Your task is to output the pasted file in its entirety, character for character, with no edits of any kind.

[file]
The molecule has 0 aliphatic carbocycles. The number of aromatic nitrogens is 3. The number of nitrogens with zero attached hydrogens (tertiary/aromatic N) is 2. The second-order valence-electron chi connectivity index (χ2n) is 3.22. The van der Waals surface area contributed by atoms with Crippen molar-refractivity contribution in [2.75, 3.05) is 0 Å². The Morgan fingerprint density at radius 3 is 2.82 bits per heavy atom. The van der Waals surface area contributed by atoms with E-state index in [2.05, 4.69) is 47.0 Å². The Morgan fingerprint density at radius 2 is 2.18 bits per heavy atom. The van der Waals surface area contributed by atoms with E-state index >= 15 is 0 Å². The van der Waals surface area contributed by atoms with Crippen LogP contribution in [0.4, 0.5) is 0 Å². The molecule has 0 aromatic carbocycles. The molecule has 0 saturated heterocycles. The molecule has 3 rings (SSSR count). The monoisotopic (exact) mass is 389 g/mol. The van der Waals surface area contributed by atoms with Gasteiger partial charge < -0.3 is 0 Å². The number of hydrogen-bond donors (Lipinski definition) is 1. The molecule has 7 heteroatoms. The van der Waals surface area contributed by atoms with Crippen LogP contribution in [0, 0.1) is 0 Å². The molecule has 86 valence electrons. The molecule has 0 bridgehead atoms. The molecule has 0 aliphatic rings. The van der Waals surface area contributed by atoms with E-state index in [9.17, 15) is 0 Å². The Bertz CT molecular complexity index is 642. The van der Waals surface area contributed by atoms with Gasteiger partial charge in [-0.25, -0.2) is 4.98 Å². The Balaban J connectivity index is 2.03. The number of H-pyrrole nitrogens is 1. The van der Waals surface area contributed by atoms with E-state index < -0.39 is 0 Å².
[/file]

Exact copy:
The molecule has 0 aliphatic carbocycles. The number of aromatic nitrogens is 3. The number of nitrogens with zero attached hydrogens (tertiary/aromatic N) is 2. The second-order valence-electron chi connectivity index (χ2n) is 3.22. The van der Waals surface area contributed by atoms with Crippen molar-refractivity contribution in [2.75, 3.05) is 0 Å². The Morgan fingerprint density at radius 3 is 2.82 bits per heavy atom. The van der Waals surface area contributed by atoms with E-state index in [2.05, 4.69) is 47.0 Å². The Morgan fingerprint density at radius 2 is 2.18 bits per heavy atom. The van der Waals surface area contributed by atoms with E-state index >= 15 is 0 Å². The van der Waals surface area contributed by atoms with Crippen LogP contribution in [0.4, 0.5) is 0 Å². The molecule has 0 aromatic carbocycles. The molecule has 0 saturated heterocycles. The molecule has 3 rings (SSSR count). The monoisotopic (exact) mass is 389 g/mol. The van der Waals surface area contributed by atoms with Gasteiger partial charge < -0.3 is 0 Å². The number of hydrogen-bond donors (Lipinski definition) is 1. The molecule has 7 heteroatoms. The van der Waals surface area contributed by atoms with Crippen LogP contribution in [0, 0.1) is 0 Å². The molecule has 86 valence electrons. The molecule has 0 bridgehead atoms. The molecule has 0 aliphatic rings. The van der Waals surface area contributed by atoms with E-state index in [9.17, 15) is 0 Å². The Bertz CT molecular complexity index is 642. The van der Waals surface area contributed by atoms with Gasteiger partial charge in [-0.25, -0.2) is 4.98 Å². The Balaban J connectivity index is 2.03. The number of H-pyrrole nitrogens is 1. The van der Waals surface area contributed by atoms with E-state index < -0.39 is 0 Å².